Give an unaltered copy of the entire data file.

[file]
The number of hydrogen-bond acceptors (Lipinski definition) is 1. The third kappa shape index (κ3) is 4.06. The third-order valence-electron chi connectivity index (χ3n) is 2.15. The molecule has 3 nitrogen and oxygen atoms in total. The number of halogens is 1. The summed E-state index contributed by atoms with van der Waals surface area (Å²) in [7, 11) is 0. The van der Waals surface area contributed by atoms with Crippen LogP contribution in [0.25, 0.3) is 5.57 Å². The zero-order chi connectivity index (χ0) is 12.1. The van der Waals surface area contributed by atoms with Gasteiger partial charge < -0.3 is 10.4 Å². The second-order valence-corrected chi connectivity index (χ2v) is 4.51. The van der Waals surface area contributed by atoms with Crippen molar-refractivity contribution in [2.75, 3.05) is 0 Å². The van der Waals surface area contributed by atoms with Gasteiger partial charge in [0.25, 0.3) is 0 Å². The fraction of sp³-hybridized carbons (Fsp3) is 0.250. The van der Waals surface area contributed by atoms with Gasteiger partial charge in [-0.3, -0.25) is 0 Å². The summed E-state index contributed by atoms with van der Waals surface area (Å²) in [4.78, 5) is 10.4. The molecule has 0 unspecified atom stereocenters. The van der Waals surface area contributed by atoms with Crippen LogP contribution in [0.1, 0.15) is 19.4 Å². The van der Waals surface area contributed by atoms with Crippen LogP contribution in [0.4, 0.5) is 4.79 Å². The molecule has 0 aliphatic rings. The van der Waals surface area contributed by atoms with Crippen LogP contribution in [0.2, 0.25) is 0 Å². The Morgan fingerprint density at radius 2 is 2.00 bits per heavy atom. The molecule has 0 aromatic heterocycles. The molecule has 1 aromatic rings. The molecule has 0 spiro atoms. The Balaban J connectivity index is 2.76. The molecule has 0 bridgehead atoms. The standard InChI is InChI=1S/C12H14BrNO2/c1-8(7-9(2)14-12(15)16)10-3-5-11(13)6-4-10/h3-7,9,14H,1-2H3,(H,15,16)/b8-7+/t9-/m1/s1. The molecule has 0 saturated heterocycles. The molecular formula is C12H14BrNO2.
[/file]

The number of hydrogen-bond acceptors (Lipinski definition) is 1. The third kappa shape index (κ3) is 4.06. The third-order valence-electron chi connectivity index (χ3n) is 2.15. The molecule has 3 nitrogen and oxygen atoms in total. The number of halogens is 1. The summed E-state index contributed by atoms with van der Waals surface area (Å²) in [7, 11) is 0. The van der Waals surface area contributed by atoms with Crippen LogP contribution in [0.25, 0.3) is 5.57 Å². The zero-order chi connectivity index (χ0) is 12.1. The van der Waals surface area contributed by atoms with Gasteiger partial charge < -0.3 is 10.4 Å². The second-order valence-corrected chi connectivity index (χ2v) is 4.51. The van der Waals surface area contributed by atoms with Crippen molar-refractivity contribution in [2.75, 3.05) is 0 Å². The van der Waals surface area contributed by atoms with Gasteiger partial charge in [0.25, 0.3) is 0 Å². The fraction of sp³-hybridized carbons (Fsp3) is 0.250. The van der Waals surface area contributed by atoms with Gasteiger partial charge in [-0.3, -0.25) is 0 Å². The summed E-state index contributed by atoms with van der Waals surface area (Å²) in [4.78, 5) is 10.4. The molecule has 0 unspecified atom stereocenters. The van der Waals surface area contributed by atoms with Crippen LogP contribution in [0.1, 0.15) is 19.4 Å². The van der Waals surface area contributed by atoms with Crippen LogP contribution in [0.4, 0.5) is 4.79 Å². The molecule has 0 aliphatic rings. The van der Waals surface area contributed by atoms with Crippen LogP contribution in [0.2, 0.25) is 0 Å². The Morgan fingerprint density at radius 2 is 2.00 bits per heavy atom. The molecule has 0 aromatic heterocycles. The molecule has 1 aromatic rings. The molecule has 0 spiro atoms. The Balaban J connectivity index is 2.76. The molecule has 0 bridgehead atoms. The standard InChI is InChI=1S/C12H14BrNO2/c1-8(7-9(2)14-12(15)16)10-3-5-11(13)6-4-10/h3-7,9,14H,1-2H3,(H,15,16)/b8-7+/t9-/m1/s1. The molecule has 0 saturated heterocycles. The molecular formula is C12H14BrNO2.